Coach to Crew Radio

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Dan Hoover

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Oct 7, 1997, 3:00:00 AM10/7/97
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Kieran Coghlan wrote:
>
> Conor H. wrote:
> >
> > Does anyone know where to get a coach to crew walkie-talkie?
> > The coaches radio should include a head-piece, and ideally the radio in
> > the boat should be able to attach into the cox box.
> >

Unless you're teaching raw novices (or "instructing" during drills or in
between pieces) I would be firmly against piping the coach's voice
through the coxbox's speakers.

If you *are* going to use a radio (which I think actually is a brillant
idea), you should use it only to feed instructions to your coxswain -
this way he/she is more directly involved in the coaching process and
assumes much more of a leadership role than one who sits there passively
while the coach barks out directions. IMHO rowers respond better to a
coxswain who operates like this.

Since I have a bad habit of dropping electronic equipment in the water
(especially megaphones and radios) I try to develop a system of sign
language to communicate with my coxswains during practice pieces - a
crew becomes much more independant and "empowered" if they don't rely on
a coach barking at them all the time.

Also, under this system, the rowers are less likely to start tuning you
out (coaches can quickly get redundant and repetitive really fast).

dh

Conor H.

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Oct 7, 1997, 3:00:00 AM10/7/97
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Does anyone know where to get a coach to crew walkie-talkie?
The coaches radio should include a head-piece, and ideally the radio in
the boat should be able to attach into the cox box.

Thanks everyone who replied to the "electronic oars" message. I'll have
to give the instructions to some engineer friends.


Kieran Coghlan

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Oct 8, 1997, 3:00:00 AM10/8/97
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Dan Hoover wrote:
>
> Also, under this system, the rowers are less likely to start tuning you
> out (coaches can quickly get redundant and repetitive really fast).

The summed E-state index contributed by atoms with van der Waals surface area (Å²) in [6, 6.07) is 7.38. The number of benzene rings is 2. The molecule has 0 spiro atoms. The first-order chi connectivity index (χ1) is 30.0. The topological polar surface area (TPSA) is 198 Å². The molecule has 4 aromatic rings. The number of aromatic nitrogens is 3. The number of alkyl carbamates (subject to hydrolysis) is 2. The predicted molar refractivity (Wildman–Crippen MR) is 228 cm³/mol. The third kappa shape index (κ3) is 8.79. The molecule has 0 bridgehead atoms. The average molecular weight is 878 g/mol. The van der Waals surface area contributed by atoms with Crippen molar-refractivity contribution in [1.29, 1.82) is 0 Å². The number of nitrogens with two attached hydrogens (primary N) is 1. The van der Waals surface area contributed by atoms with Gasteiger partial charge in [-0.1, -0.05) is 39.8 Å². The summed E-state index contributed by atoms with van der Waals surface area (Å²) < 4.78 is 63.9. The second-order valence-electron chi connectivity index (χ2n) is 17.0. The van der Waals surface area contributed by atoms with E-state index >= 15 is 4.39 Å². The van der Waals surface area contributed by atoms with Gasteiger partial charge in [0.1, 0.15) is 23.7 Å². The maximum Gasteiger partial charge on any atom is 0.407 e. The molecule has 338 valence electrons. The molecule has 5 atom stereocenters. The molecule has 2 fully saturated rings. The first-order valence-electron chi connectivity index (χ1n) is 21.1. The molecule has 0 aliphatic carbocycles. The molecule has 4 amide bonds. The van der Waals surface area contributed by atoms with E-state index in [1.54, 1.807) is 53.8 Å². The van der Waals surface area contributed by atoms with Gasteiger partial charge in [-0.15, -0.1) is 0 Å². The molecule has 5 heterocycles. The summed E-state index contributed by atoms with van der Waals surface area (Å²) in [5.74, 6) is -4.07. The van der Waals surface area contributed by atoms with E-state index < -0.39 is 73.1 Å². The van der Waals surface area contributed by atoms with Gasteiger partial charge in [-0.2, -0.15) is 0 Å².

Ha! Good one... ;^)

--
------------------------------------------------------------------
Kieran Coghlan, Mechanical Engineer, The Boeing Company
Cal Irvine Rowing, '92-'96
------------------------------------------------------------------
"...The proper function of man is to live, not to exist.
I shall not waste my days in trying to prolong them.
I shall use my time." --Jack London
------------------------------------------------------------------
Views expressed are not necessarily those of The Boeing Company.
------------------------------------------------------------------

Deborah Mulloy

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Oct 8, 1997, 3:00:00 AM10/8/97
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While I agree that the coach should never be seen to talk over the cox
or take any authority from them, these machines can be useful if the coach
needs to talk to a crew. Most rowers and coxes know how irritating it is
to have to try and make out what a coach on a windswept bank is saying
especially when in motion. Also useful for allowing coach to tell cox that
eg "No. 3 is pulling like a donkey" and training coxes.

I believe N-K do one of these contraptions and you might want to have a look
at one of those and see if you can devise one of your own. I know it is
possible to use connections to play other machines through the cox-box (like
walkmans) so I guess it should be quite simple. However, I imagine lwt
transmitters and receivers could be quite expensive.

D.
XXX

--
Debbie Mulloy Tel. 439512
Ex-Somerville, Still Sad Boatie

fur...@email.unc.edu

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Oct 8, 1997, 3:00:00 AM10/8/97
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If all you want is one way communications, you stay fairly close to your
crew, you have responsible coxswains, and you are not in an urban area
(phew) just go down to the radio shack nearest you and get a "camcorder
microphone" that operates in the 49MHz range. $70. Works on 2 nine
volts. You can listen to the coxswain and tape her voice on the camcorder
at the same time, or she can listen to your information.

You can get a similarly priced 2-way set without the ability to patch into
the camcorder, but I've found the VOX systems can be annoying, and I don't
know that most coxswains can handle the sensory inputs they already face,
much less a coach talking in her ear. We've also found that with some
coxswains they're never quiet enough to speak to -- unless you've got a
full-duplex setup, you can't break through their transmission!